Life After the PAR-Q

Life After the PAR-Q

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The Pre-Activity Readiness Questionnaire, or PAR-Q as it is more commonly known is used by most fitness professionals to ascertain the suitability of their exercise participants to engage in a structured programme of exercise. Originating from the Canadian Society for Exercise Physiology (CSEP), this almost archaic document has been around almost as long as there has been a fitness profession.

The British Heart Foundation’s (BHF) National Centre for Physical Activity and Health in conjunction with the University of British Columbia are currently developing a revised version of the PAR-Q that will be appropriately titled the ‘PAR-Q Plus’. This news was originally announced back in April but the document has since undergone rigorous testing and verification by medical and exercise professionals to ensure that the terminology is appropriate for the UK population.

The PAR-Q document is generally felt to be inappropriate to today’s health and fitness profession on the basis that it:

  • only includes participants up to the age of 69
  • does not capture hypertension, which is today a widespread and serious condition affecting millions of people
  • is so sensitive that it excludes from exercise/physical activity a large number of people considering becoming more active- as many as 95% of those referred to a medical professional following a medical referral don’t come back
  • is not a popular document with General Practitioners (GPs) because of the high number of unnecessary referrals that it generates
  • has limited evidence to support its validity

In contrast however, the PAR-Q plus is considered to be more appropriate today’s audience because:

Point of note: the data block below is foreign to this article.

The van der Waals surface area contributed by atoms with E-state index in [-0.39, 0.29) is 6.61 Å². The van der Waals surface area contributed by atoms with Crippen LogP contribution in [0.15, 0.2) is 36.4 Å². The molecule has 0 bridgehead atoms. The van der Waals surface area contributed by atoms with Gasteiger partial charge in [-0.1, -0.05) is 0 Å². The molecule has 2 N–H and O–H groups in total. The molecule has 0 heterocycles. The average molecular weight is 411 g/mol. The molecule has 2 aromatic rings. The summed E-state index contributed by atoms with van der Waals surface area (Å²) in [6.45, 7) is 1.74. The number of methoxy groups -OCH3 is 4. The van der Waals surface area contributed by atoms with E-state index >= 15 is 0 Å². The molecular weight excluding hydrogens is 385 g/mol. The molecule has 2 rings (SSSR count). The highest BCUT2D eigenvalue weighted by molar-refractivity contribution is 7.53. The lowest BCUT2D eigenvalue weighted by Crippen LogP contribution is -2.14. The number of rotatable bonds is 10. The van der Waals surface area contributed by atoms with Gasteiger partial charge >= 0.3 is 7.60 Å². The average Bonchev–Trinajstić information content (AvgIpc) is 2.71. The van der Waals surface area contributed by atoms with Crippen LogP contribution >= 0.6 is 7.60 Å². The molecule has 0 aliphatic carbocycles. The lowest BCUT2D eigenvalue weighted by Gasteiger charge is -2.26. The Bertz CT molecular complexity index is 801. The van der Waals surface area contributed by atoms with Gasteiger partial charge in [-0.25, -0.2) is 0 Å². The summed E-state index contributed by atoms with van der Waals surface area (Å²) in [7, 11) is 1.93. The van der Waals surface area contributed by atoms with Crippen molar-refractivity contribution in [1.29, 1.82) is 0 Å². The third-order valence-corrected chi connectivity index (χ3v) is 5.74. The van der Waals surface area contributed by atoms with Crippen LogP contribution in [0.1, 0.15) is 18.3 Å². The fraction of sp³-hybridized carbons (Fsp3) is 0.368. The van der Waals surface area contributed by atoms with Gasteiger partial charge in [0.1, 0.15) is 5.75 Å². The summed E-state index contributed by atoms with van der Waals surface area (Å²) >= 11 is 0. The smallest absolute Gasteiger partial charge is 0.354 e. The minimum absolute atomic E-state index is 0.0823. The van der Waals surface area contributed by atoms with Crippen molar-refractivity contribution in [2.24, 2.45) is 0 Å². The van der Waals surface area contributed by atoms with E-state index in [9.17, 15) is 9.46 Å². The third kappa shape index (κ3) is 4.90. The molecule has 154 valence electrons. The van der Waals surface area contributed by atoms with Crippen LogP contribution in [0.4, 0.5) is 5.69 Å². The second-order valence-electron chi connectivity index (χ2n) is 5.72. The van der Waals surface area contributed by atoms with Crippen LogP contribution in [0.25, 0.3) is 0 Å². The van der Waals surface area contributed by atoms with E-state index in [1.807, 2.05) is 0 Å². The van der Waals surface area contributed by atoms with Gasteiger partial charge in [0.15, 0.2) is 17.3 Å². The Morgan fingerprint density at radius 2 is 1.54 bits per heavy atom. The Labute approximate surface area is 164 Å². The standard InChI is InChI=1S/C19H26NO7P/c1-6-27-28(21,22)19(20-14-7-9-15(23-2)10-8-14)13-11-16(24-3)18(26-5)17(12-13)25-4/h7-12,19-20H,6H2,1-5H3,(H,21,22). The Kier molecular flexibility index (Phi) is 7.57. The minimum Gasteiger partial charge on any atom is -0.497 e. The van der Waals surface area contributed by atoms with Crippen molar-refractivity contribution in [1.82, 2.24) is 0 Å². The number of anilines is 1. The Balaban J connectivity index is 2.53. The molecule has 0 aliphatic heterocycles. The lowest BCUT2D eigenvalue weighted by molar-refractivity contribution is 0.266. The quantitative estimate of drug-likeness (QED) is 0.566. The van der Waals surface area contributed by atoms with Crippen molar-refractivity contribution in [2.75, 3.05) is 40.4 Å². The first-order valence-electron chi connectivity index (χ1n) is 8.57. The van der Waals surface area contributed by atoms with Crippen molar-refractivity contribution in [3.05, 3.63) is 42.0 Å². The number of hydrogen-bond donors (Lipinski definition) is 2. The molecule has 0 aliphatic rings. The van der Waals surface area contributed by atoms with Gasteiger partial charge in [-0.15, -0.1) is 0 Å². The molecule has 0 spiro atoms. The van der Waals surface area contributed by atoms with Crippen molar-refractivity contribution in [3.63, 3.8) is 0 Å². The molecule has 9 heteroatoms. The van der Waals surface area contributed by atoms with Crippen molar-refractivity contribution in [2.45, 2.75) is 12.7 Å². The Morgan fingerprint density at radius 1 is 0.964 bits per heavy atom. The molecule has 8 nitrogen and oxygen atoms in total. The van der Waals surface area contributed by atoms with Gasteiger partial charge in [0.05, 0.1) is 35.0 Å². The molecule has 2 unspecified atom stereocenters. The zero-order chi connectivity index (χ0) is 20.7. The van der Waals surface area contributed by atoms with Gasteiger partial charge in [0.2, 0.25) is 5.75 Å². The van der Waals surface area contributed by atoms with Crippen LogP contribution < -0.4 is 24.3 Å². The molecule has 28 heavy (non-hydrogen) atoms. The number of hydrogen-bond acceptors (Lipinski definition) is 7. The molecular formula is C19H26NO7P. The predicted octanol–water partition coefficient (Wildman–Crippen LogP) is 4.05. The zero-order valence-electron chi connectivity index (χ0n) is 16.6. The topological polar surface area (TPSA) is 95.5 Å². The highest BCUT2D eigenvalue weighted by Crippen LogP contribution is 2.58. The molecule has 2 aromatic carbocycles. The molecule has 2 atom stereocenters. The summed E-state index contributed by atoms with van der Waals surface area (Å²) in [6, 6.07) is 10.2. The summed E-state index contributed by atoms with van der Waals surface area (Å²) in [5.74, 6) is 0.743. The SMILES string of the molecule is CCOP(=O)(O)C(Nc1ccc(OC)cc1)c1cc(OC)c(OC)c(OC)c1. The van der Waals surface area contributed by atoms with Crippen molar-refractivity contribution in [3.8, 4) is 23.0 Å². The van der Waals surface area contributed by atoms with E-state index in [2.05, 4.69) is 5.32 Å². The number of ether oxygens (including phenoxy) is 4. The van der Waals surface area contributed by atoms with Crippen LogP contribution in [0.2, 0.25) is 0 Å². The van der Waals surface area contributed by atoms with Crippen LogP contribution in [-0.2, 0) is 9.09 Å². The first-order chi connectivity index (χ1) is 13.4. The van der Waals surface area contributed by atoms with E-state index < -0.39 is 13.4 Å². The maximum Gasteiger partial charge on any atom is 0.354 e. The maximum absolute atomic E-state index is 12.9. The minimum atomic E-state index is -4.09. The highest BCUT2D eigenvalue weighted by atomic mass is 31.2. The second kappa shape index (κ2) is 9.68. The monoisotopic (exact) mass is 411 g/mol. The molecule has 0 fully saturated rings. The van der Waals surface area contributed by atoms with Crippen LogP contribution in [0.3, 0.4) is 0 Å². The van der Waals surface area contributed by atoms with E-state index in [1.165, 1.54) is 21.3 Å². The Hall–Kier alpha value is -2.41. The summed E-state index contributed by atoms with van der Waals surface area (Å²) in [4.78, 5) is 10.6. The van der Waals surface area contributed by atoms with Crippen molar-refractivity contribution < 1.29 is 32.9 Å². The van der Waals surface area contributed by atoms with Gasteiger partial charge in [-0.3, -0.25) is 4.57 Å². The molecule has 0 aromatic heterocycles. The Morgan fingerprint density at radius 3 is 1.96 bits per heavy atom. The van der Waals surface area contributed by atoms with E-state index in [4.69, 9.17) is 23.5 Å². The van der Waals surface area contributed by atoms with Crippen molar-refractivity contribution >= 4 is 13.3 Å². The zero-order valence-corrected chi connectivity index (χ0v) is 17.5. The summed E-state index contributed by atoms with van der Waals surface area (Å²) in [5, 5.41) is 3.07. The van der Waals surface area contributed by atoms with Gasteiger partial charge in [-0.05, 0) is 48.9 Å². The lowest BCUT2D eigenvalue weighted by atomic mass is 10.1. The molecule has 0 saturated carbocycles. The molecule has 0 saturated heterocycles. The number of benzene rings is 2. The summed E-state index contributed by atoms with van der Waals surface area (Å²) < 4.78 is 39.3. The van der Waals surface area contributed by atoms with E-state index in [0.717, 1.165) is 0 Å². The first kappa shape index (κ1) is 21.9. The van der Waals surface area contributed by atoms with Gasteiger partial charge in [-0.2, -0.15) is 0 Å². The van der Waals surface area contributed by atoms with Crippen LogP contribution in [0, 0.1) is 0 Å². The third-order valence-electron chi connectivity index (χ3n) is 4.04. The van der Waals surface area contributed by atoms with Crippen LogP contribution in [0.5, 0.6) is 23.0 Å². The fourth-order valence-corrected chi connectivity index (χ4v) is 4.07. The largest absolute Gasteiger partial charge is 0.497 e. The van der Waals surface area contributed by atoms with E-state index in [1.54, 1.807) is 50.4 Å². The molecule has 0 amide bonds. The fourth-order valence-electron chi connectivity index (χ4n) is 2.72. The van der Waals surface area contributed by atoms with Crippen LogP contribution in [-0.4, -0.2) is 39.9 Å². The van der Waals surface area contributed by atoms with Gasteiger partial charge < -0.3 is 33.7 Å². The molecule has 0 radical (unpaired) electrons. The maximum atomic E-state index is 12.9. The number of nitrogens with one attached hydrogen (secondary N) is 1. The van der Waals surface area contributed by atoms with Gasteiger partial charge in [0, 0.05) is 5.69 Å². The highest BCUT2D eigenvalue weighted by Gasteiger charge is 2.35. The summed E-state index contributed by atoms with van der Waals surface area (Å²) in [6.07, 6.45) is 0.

• it is been devised off the back of a huge research project that reviewed over 1 million papers
  • incorporates hypertension and diabetes which the PAR-Q does not
  • it is not limited to participants aged 15-69
  • it acknowledges that the risk of inactivity are considerably greater than the risks of acute exercise in participants that have controlled medical conditions or those that are asymptomatic
  • for most populations living with a chronic medical condition the risk of premature death is much greater than the acute risks of a structured and supervised programme of exercise
  • the PAR-Q plus clearly adopts the position that physical activity and exercise in the right dose, intensity and environment is good for everyone, especially those with chronic medical conditions
  • it doesn’t seek to exclude people quite so quickly as the original PAR-Q document

Where the original PAR-Q and the revised PAR-Q documents will largely differ is in their approach to signposting those considering becoming more active, or changing the type and level of activity that they currently they engage in. When utilising the original PAR-Q to medically screen participants, a positive response to any of the 7 questions instantly generates a referral to a medical professional for their consent. This model has limited clinical validity and in many cases generates an unnecessary referral to a GP, and only serves to create an additional barrier to becoming more active. With the new PAR-Q plus however, any referrals made are likely to be better aligned with the specific needs of the participant and to a professional that is better equipped assist the participant to lead a more active way of life.

Some slight amendments have been made to the PAR-Q plus and providing that the document is considered to be valid in the its final Pilot and testing phase, it is expected to be published in the UK around November 2012.

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